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Drug Use by Medicare Beneficiaries

By May 8, 2015Commentary

About 68% of Medicare beneficiaries, or 36 million people, enrolled in Part D, the drug benefit.  The Centers for Medicare & Medicaid Services has released a data set containing details of their prescription drug use during 2013, usage which cost $103 billion in total.   (CMS Release)   The drug costs do not reflect manufacturer rebates, so actual cost to the Part D plans would be somewhat lower.  The top drugs by number of prescriptions include Lisinopril, a generic blood pressure med, at 37 million prescriptions written for over 7 million beneficiaries by 457,000 different prescribers with a total drug cost of $307 million.  Next up is Simvastatin, a cholesterol med, with 37 million scripts for 7 million patients at a cost of $434 million.  Most of the highest prescriptions are for blood pressure and cholesterol-lowering drugs.  By cost, the top ten are all brand medications, led by Nexium, the anti-heartburn drug, with 8.2 million prescriptions at a total cost of $2.5 billion.  Other high cost drugs are Advair, Crestor, Abilify and Cymbalta.  You can easily see in the tables that the average claim cost for a generic is far below that for a brand name drug.  Lisinopril, the most commonly prescribed drug, for example, costs less than $10 per prescription, while Nexium, with the highest total cost, is around $300 a prescription.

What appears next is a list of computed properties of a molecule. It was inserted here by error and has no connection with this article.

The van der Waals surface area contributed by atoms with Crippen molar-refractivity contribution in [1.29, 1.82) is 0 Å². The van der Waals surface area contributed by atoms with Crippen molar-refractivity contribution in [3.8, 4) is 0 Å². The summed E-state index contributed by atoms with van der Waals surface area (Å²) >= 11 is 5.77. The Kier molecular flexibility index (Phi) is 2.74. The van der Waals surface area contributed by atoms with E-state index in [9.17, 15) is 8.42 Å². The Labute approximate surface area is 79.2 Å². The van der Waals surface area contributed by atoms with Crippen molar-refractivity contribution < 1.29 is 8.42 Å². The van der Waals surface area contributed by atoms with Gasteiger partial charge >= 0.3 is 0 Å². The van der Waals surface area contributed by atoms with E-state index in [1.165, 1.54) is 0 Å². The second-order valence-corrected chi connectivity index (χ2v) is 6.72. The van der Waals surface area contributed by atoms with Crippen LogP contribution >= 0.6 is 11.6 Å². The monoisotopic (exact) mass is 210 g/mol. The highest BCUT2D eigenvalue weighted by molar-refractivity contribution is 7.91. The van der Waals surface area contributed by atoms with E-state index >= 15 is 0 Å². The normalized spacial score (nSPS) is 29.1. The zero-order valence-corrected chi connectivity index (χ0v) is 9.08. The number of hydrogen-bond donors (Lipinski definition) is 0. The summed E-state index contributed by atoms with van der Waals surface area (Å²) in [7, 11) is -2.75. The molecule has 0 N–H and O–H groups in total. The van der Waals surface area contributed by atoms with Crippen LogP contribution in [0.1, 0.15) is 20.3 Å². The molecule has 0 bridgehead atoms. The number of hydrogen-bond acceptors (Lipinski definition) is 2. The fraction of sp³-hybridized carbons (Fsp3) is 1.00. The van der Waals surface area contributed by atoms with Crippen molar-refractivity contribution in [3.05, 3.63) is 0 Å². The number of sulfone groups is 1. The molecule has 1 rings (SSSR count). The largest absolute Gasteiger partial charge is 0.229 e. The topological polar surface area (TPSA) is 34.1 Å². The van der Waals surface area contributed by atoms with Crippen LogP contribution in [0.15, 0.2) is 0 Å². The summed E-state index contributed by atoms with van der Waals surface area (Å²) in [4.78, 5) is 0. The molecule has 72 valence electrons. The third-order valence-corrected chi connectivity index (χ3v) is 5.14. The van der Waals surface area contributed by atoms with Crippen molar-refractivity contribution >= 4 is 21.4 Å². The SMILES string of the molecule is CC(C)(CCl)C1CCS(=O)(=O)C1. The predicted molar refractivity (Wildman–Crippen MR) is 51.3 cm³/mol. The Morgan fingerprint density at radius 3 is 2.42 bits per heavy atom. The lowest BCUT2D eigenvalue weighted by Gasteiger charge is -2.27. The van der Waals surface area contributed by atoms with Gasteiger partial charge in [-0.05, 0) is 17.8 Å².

Looking at specialties, internal medicine and family practice doctors represented the largest number of prescribers, at 130,640 and 105,413 respectively.  The greatest number of unique drugs prescribed was from family practice doctors at 75 and internal medicine doctors at 66.  Nurse practitioners and physician assistants accounted for a surprisingly high number of prescribers, at 97,722 and 69,180, but prescriber a smaller number of drugs.  Psychiatrists had the highest cost per prescription at $104.  The average family practice physician prescribed drugs costing $212,000 and the average internal medicine doctor $206,000; reflecting the power of the physician in controlling spending and why drug companies are willing to engage in so much marketing effort toward prescribers.  Most physicians had generic prescribing rates over 75%.  The data shows details by prescriber, which the American Medical Association has objected to, as it did with the general release of Medicare billing data by physician.  But it is critically important to be able to assess the individual practice patterns of doctors if we are to be able to identify potential abuse or inappropriate care.  And it is useful for physicians to be able to see where they stand in regard to peers.

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